“This is an absolutely great city, and it’s a wonderful time for us, because we can now build and we can create,” Giuliani said. “And we can create monuments to the future of the city. We weren’t able to do that four years ago.”


Giuliani also proposed:


Responding to the most serious allegations of child abuse and neglect with a new SWAT team of 250 specially trained cops and child welfare caseworkers.


Forcing deadbeat parents who skip out on child support to join city workfare programs or face imprisonment.


Merging the city Health Department with the Department of Mental Health, Mental Retardation and Alcoholism Services.




Expand the school year by one month for all public school students.


End open enrollment at the City University of New York, replacing open admissions with tough entrance exams and higher standards.


Revamp bi-lingual and special education programs, returning as many students as possible to mainstream and English-speaking classes.


Abolish tenure for school principals, replacing it with performance-based, three to five-year contracts renewable by the schools chancellor and district superintedent.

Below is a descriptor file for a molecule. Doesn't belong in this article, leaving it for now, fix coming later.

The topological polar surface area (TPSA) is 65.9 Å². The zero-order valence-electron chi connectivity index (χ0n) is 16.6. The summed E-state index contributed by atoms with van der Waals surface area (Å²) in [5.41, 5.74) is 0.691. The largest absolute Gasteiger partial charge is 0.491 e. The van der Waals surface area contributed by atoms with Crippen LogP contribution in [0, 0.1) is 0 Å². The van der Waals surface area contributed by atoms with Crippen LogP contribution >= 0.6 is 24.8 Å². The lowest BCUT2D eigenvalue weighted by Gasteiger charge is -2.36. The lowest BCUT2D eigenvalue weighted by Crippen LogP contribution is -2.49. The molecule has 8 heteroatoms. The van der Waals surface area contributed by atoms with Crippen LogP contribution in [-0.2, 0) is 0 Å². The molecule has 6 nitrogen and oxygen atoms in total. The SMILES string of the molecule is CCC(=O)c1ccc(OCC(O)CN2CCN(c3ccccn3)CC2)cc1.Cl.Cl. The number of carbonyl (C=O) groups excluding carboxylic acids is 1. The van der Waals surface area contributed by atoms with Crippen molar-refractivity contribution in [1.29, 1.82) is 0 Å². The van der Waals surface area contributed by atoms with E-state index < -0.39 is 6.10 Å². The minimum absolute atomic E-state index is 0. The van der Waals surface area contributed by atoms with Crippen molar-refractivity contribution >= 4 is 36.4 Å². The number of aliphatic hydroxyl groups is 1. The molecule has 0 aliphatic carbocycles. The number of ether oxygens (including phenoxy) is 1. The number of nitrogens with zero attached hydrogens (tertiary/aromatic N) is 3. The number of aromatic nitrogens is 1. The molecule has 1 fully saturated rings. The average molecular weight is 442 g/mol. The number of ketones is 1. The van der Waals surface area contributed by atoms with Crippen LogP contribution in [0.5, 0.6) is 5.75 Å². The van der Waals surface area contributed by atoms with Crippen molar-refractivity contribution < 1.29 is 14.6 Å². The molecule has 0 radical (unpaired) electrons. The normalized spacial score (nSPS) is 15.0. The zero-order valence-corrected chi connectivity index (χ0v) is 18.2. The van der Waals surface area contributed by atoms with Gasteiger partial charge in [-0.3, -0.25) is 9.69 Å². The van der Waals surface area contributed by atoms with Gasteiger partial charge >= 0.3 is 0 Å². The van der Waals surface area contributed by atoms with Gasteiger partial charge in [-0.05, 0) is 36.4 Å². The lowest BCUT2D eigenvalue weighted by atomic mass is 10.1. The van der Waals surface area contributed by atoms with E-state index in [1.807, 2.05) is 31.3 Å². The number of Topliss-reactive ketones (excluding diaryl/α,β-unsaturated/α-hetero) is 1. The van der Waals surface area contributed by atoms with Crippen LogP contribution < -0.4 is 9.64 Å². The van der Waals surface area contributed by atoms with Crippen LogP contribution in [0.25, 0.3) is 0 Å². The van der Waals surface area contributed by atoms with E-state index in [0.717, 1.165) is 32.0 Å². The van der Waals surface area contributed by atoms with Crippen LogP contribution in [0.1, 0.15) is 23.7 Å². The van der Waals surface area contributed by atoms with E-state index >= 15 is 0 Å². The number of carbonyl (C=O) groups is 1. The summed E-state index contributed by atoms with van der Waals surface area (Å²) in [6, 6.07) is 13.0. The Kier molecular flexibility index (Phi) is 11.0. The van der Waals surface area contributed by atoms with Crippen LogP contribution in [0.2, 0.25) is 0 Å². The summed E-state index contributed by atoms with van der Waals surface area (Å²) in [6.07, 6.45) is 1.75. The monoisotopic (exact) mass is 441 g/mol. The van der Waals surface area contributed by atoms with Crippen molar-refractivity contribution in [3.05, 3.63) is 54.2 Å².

End “social promotions” for children who are not academically prepared to move to the next grade level, starting by extending the school year for third-graders to prepare them for fourth grade.


Require welfare recipients with minor disabilities to participate in specially designed work in exchange for their benefits.


Fund a stadium for minor league baseball team on Staten Island.


Hold a referendum asking voters to ban New York from renewing the Port Authority’s lease with Kennedy and LaGuardia airports when it expires in 2015, paving the way for a city authority to run the airports.


Reward child welfare workers who get advanced degrees and do their jobs well with merit-based promotions.


Require deadbeat PARENTS who owe child support payments and say they can’t find work to work for the city’s Work Experience Program.


Buy health insurance for as many as 300,000 uninsured workers employed by


small businesses.